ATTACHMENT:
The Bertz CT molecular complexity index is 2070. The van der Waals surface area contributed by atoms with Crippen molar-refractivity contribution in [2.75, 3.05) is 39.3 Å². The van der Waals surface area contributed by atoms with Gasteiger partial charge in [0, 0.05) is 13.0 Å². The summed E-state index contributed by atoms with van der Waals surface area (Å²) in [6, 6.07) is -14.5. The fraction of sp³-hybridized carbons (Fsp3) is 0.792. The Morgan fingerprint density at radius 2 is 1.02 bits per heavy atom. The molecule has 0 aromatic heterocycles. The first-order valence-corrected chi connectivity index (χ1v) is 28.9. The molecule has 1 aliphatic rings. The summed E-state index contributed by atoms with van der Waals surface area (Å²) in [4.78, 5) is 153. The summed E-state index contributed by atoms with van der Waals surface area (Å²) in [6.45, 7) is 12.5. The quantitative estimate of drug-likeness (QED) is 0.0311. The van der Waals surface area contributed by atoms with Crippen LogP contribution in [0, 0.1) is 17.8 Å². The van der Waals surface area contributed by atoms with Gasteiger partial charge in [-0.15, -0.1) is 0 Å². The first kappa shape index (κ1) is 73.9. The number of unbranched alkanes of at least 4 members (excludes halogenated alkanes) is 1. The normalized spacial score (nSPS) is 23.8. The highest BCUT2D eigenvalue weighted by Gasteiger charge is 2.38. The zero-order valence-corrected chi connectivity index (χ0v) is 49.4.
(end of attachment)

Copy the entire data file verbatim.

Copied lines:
The Bertz CT molecular complexity index is 2070. The van der Waals surface area contributed by atoms with Crippen molar-refractivity contribution in [2.75, 3.05) is 39.3 Å². The van der Waals surface area contributed by atoms with Gasteiger partial charge in [0, 0.05) is 13.0 Å². The summed E-state index contributed by atoms with van der Waals surface area (Å²) in [6, 6.07) is -14.5. The fraction of sp³-hybridized carbons (Fsp3) is 0.792. The Morgan fingerprint density at radius 2 is 1.02 bits per heavy atom. The molecule has 0 aromatic heterocycles. The first-order valence-corrected chi connectivity index (χ1v) is 28.9. The molecule has 1 aliphatic rings. The summed E-state index contributed by atoms with van der Waals surface area (Å²) in [4.78, 5) is 153. The summed E-state index contributed by atoms with van der Waals surface area (Å²) in [6.45, 7) is 12.5. The quantitative estimate of drug-likeness (QED) is 0.0311. The van der Waals surface area contributed by atoms with Crippen LogP contribution in [0, 0.1) is 17.8 Å². The van der Waals surface area contributed by atoms with Gasteiger partial charge in [-0.15, -0.1) is 0 Å². The first kappa shape index (κ1) is 73.9. The number of unbranched alkanes of at least 4 members (excludes halogenated alkanes) is 1. The normalized spacial score (nSPS) is 23.8. The highest BCUT2D eigenvalue weighted by Gasteiger charge is 2.38. The zero-order valence-corrected chi connectivity index (χ0v) is 49.4.